5. Key to loosen/tighten the MIG gun tip.
    To use it, take the nozzle off, put this simple tool over the tip and turn to unscrew or tighten. You need to take the tip off to change it when you change the filler wire, or here and there, not so often if your welding setting are OK, if the wire gets stuck within the tip. If the tip openning needs cleaning, you need to take it off and use a proper dimension manual "drill" bit (you buy these bits as a low-cost set for different tip diameters).
  6. Kitchen scourer (Scotch-Brite or similar), for final fine cleaning of the surface before welding.
    I can't remember where we picked this one up, but the regular kitchen scourer is excellent for this final cleaning job, especially when you weld aluminum. You can clean the area to be welded with the stainless brush (number 7) first, and then for the extra clean touch use this scourer. The picture shows two pads, a green and a red one, yet color is really not important.
  7. Stainless steel brush (when new, it looks like a stainless steel looks; these have been heavily used).
    For welding aluminum, it is essential you use only stainless steel brushes, never ordinary steel ones, as they would contaminate the weld zone with steel impurities that would weaken the weld. Plus, every brush shads its "hair" during its hard working life. Remember electrolysis as aluminum's worst enemy? The stainless steel is the closest with aluminum and the only other metal that should some in contact with your aluminum hull. And even stainless steel you use only where you must, for extra strength. Any other metal, including regular steel brush bits that may find their way into the bilges and stay there, means asking for trouble.
  8. Heavy leather welding gloves.
    They are heavy and awkward. But you don't need precise finger action when you weld with a stick or MIG welder (for TIG welding, described later, you use light gloves that give you much better precision). But you do need all protection from the harsh welding conditions you can get. Just have a look at the gloves on the picture. It is obvious they have been through some tough times. Sometimes your fingers will feel like burning inside, as you press to finish that last inch of the weld.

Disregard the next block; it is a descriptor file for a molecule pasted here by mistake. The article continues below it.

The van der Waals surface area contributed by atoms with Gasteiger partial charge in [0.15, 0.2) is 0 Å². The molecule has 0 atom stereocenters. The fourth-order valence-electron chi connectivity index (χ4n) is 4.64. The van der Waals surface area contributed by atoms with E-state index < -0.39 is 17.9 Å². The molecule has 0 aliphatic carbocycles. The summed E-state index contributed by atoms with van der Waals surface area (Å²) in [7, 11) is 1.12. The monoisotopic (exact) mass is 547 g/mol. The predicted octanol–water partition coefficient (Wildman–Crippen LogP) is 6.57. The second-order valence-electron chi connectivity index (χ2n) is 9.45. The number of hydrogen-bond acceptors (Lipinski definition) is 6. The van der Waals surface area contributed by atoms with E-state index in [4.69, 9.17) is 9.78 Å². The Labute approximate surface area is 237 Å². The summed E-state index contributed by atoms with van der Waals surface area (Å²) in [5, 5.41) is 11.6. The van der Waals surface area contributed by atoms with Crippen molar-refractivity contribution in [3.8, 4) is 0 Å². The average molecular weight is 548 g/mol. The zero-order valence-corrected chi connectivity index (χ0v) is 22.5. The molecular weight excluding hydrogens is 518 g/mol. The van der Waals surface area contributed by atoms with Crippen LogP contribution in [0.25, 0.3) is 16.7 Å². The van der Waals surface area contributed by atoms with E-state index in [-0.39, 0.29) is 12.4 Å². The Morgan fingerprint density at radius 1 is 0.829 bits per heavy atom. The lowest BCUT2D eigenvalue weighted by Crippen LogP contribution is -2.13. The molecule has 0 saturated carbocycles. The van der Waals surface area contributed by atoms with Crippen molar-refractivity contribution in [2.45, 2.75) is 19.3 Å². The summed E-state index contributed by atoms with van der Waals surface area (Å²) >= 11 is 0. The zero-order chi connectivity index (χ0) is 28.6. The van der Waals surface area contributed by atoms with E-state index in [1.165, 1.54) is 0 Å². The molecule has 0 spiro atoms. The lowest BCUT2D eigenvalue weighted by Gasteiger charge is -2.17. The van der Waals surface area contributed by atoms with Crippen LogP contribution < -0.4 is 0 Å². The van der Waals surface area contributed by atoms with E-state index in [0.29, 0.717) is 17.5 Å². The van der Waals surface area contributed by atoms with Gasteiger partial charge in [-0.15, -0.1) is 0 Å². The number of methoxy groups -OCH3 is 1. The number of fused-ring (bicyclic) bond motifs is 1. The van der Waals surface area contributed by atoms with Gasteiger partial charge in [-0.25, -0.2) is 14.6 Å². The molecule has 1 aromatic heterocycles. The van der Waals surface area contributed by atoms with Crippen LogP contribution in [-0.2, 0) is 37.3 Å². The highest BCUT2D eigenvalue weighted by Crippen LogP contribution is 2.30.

9. Files, files, files.
    Occasionally you will need to do some filing. As an example, preparing the edges of two aluminum (or steel) plates for welding requires cleaning them. Using first the file on the edge itself, then a stainless steel brush (for aluminum; if you are working with steel, ordinary steel brushes are fine) to clean about 10-15 mm (about 1/2 inch), and finishing with a scourer pad, you will take off the oxide and dirt from the surface of the (aluminum) plate. Your files should be of the coarse type, doing a faster job, and one-two finer ones. As a minimum, you need a bigger size flat coarse file, and one half-round finer one. Again, if welding aluminum, be extra careful not to file steel and then aluminum with the same file(s), as that would contaminate the aluminum, especially the welding zone. Keep disparate metals strictly apart.
  10. Light rubber mallet.
    Here and there you will need to gently thump something into place. A choice of rubber mallets of different sizes will make your life easier.
  11. Heavier rubber mallet ("The Gentle Persuader").
    One bigger rubber mallet (we named it "The Gentle Persuader") will be able to do the job where a heavier thump is required.
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Last upd: 19-Aug-10 F150806